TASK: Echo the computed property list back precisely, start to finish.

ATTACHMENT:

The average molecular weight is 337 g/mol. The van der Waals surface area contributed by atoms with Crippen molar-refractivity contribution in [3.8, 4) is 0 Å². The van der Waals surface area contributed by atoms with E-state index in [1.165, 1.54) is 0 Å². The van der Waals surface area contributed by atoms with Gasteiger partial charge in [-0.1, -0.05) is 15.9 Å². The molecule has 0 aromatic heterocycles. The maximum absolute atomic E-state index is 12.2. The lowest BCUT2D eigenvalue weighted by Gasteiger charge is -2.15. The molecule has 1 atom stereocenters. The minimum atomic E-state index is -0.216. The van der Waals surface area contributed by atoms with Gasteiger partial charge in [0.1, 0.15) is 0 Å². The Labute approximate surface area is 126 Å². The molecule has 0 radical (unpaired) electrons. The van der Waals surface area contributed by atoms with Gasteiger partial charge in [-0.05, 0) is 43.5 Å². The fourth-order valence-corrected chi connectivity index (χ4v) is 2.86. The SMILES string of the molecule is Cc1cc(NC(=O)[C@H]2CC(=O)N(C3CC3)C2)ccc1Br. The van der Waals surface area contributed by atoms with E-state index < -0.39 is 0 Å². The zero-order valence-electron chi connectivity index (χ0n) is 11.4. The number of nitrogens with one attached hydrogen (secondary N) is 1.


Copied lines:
The average molecular weight is 337 g/mol. The van der Waals surface area contributed by atoms with Crippen molar-refractivity contribution in [3.8, 4) is 0 Å². The van der Waals surface area contributed by atoms with E-state index in [1.165, 1.54) is 0 Å². The van der Waals surface area contributed by atoms with Gasteiger partial charge in [-0.1, -0.05) is 15.9 Å². The molecule has 0 aromatic heterocycles. The maximum absolute atomic E-state index is 12.2. The lowest BCUT2D eigenvalue weighted by Gasteiger charge is -2.15. The molecule has 1 atom stereocenters. The minimum atomic E-state index is -0.216. The van der Waals surface area contributed by atoms with Gasteiger partial charge in [0.1, 0.15) is 0 Å². The Labute approximate surface area is 126 Å². The molecule has 0 radical (unpaired) electrons. The van der Waals surface area contributed by atoms with Gasteiger partial charge in [-0.05, 0) is 43.5 Å². The fourth-order valence-corrected chi connectivity index (χ4v) is 2.86. The SMILES string of the molecule is Cc1cc(NC(=O)[C@H]2CC(=O)N(C3CC3)C2)ccc1Br. The van der Waals surface area contributed by atoms with E-state index < -0.39 is 0 Å². The zero-order valence-electron chi connectivity index (χ0n) is 11.4. The number of nitrogens with one attached hydrogen (secondary N) is 1.